Despite a concerted attempt to stop protests, the Black Lives Matters movement drew thousands
onto the streets over the past few days with social distancing. The worst attempt to prevent protests occurred in the North where police staged roadblocks, called to the houses of organisers and issued on the spot fines. This followed a joint executive statement
signed by the DUP and Sinn Fein.
But an aerial photograph showed that during Belfast protest participants stood in squares apart from
each other. Despite this, police in Derry and Belfast issued on the spot fines. In sharp contrast,
the PSNI failed to visit any of the meat plants where many workers contracted Covid-19 due to the lack of
proper social distancing.
In Dublin, there is a criminal investigation under way into the Black Lives Matter protest that took place in Dublin on Monday June 1st. the targeting of these protests under the pretext of safety concerns is all the more outrageous when you consider that the state has not found it necessary to pursue the flagrant flouting of Covid safety restrictions by bosses on building sites, of Keelings, or in the meat plants.
Seems there’s one rule for big business, another for ordinary people trying to assert their human rights.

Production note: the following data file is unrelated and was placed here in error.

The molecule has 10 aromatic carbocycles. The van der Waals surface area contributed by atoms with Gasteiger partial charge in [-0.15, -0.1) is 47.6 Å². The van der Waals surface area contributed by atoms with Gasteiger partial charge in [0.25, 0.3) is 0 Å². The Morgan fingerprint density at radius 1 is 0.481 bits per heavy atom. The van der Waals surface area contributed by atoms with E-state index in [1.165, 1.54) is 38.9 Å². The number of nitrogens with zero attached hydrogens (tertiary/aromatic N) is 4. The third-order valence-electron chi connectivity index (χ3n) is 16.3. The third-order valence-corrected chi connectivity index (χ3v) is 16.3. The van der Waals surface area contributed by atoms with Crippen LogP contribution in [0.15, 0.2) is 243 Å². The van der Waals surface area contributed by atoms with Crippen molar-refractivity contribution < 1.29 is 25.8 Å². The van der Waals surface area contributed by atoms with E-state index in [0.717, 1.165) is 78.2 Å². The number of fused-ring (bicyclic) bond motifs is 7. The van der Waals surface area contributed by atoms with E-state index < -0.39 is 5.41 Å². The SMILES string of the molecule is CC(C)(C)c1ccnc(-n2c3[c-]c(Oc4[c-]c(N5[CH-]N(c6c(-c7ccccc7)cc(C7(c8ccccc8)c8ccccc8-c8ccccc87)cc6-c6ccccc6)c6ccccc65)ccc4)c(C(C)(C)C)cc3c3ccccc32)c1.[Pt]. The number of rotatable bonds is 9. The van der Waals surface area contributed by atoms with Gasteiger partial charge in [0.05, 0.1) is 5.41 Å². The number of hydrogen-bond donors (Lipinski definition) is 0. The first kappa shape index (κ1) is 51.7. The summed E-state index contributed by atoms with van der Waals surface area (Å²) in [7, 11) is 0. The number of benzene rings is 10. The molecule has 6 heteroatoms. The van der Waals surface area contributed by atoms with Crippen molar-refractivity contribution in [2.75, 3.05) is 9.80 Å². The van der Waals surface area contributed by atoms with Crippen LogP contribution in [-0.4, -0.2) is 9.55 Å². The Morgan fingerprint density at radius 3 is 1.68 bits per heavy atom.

Despite this intimidation by the state, the sheer scale of the protests shows how strong feelings are running – and it is not just about
events in the USA. At every protest there was a call to end Direct Provision in Ireland where 6,000
people are being held in cramped conditions run by business people whose main concern is profit.
As well as Derry and Belfast, protests were also held in Dublin and social distance measures were taken at the SPIRE on O Connell
Street and the US Embassy. In Waterford, 700 people marched through the town in an unofficial protest after original organisers
cancelled the event. A big protest also occurred in Galway where participants adhered to social
distancing rules. In Carlow, protestors met in a wide-open space and kept well apart from each
200 people attended a protest in Bray. 50 came to one in Balbriggan. About one hundred came to
one in Kilkenny. 150 turned up in Sligo. Scores of people turned up in Monaghan, Navan, Dingle,
Castlebar, Westport, Ballina.
For the first time, young Irish-Africans played a leading role in protesting and many spoke of how tired they were
of racist abuse and racial profiling.
In almost every area, a high level of responsibility was shown as people every effort was made to
keep social distance.
This movement shows no signs of abating and we should all support it. An injury to one is an injury to all. Please sign this petition calling for all fines and charges against BLM activists to be dropped.